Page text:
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dc.contributor.authorTrinh, Van Anh
dc.contributor.authorTarbit, Emiri
dc.contributor.authorDo, Loc
dc.contributor.authorHa, Diep
dc.contributor.authorTadakamadla, Santosh Kumar
dc.date.accessioned2021-10-12T04:03:43Z
dc.date.available2021-10-12T04:03:43Z
dc.date.issued2021
dc.identifier.issn0022-4006
dc.identifier.doi10.1111/jphd.12477
dc.identifier.urihttp://hdl.handle.net/10072/408907
dc.description.abstractOBJECTIVE: To assess the relationship between toothbrushing behavior and socio-demographic characteristics in Australian children. METHODS: Data were collected through the 2012-2014 Australian National Child Oral Health Survey (NCOHS). NCOHS was a cross-sectional survey of representative school children aged 5-14 years of Australia with a total sample size of 24,664 children. RESULTS: Two-thirds (69%) of Australian children brushed twice or more times a day and the mean age of starting toothbrushing with fluoridated toothpaste was 24 months. Males were less consistent with toothbrushing than females (OR = 0.85; 95% CI: 0.74-0.97) and the likelihood of brushing twice or more a day improved with the increase in age (OR = 1.05; 95% CI: 1.02-1.08). Children with university educated (OR = 1.80; 95% CI: 1.44-2.26), vocational trained parents'/guardians' (OR = 1.45, 95% CI 1.11-1.90), living in families with an income of >AU$120,000 (OR = 1.42; 95% CI: 1.08-1.89) and having an overseas born parent (OR = 1.30; 95% CI: 1.07-1.58) were more likely to brush their teeth twice or more a day than their comparative counterparts. Children in households with two children (OR = 1.33; 95% CI: 1.07-1.64) were more likely to brush twice or more than single-child households. Children with a health welfare card tended to delay the start of toothbrushing by 1.4 months in comparison to those without a welfare card. Children with one of the caregivers born overseas started brushing later than those with Australia born caregivers (B = 1.04; SE = 0.46). Children living in high income and educated families and households with two or more children tended to start toothbrushing at an earlier age. CONCLUSIONS: Several family socio-demographic factors influenced toothbrushing habits in Australian children.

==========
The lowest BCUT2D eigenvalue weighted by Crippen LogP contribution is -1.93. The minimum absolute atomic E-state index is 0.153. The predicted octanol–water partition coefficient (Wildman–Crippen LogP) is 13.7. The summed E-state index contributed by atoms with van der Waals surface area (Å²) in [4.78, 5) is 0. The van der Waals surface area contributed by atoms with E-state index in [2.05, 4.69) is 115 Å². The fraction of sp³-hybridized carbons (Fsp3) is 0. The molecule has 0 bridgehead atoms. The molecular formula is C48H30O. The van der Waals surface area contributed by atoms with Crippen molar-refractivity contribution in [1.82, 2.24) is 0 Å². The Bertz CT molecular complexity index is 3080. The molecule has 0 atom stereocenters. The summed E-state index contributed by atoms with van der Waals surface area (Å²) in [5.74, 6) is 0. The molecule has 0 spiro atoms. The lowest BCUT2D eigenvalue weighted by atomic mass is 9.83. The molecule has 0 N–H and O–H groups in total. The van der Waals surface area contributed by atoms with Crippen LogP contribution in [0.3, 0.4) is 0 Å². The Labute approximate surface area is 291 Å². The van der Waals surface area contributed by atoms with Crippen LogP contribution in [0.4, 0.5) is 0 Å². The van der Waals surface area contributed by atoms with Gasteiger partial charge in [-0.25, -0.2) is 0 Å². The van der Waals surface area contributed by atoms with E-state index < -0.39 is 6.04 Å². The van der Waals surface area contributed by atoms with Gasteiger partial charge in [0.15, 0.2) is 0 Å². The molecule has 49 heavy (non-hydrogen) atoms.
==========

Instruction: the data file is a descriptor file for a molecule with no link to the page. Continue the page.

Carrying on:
dc.description.peerreviewedYes
dc.languageeng
dc.publisherWiley
dc.relation.ispartofjournalJournal of Public Health Dentistry
dc.subject.fieldofresearchDentistry
dc.subject.fieldofresearchPublic health
dc.subject.fieldofresearchcode3203
dc.subject.fieldofresearchcode4206
dc.subject.keywordschildren
dc.subject.keywordsdeterminants
dc.subject.keywordssocioeconomic status
dc.subject.keywordstoothbrushing
dc.titleThe influence of family socioeconomic status on toothbrushing practices in Australian children
dc.typeJournal article
dc.type.descriptionC1 - Articles
dcterms.bibliographicCitationTrinh, VA; Tarbit, E; Do, L; Ha, D; Tadakamadla, SK, The influence of family socioeconomic status on toothbrushing practices in Australian children, Journal of Public Health Dentistry, 2021
dcterms.dateAccepted2021-09-17
dc.date.updated2021-10-10T23:20:50Z
gro.description.notepublicThis publication has been entered in Griffith Research Online as an advanced online version.
gro.hasfulltextNo Full Text
gro.griffith.authorTarbit, Emiri
gro.griffith.authorTadakamadla, Santosh Kumar


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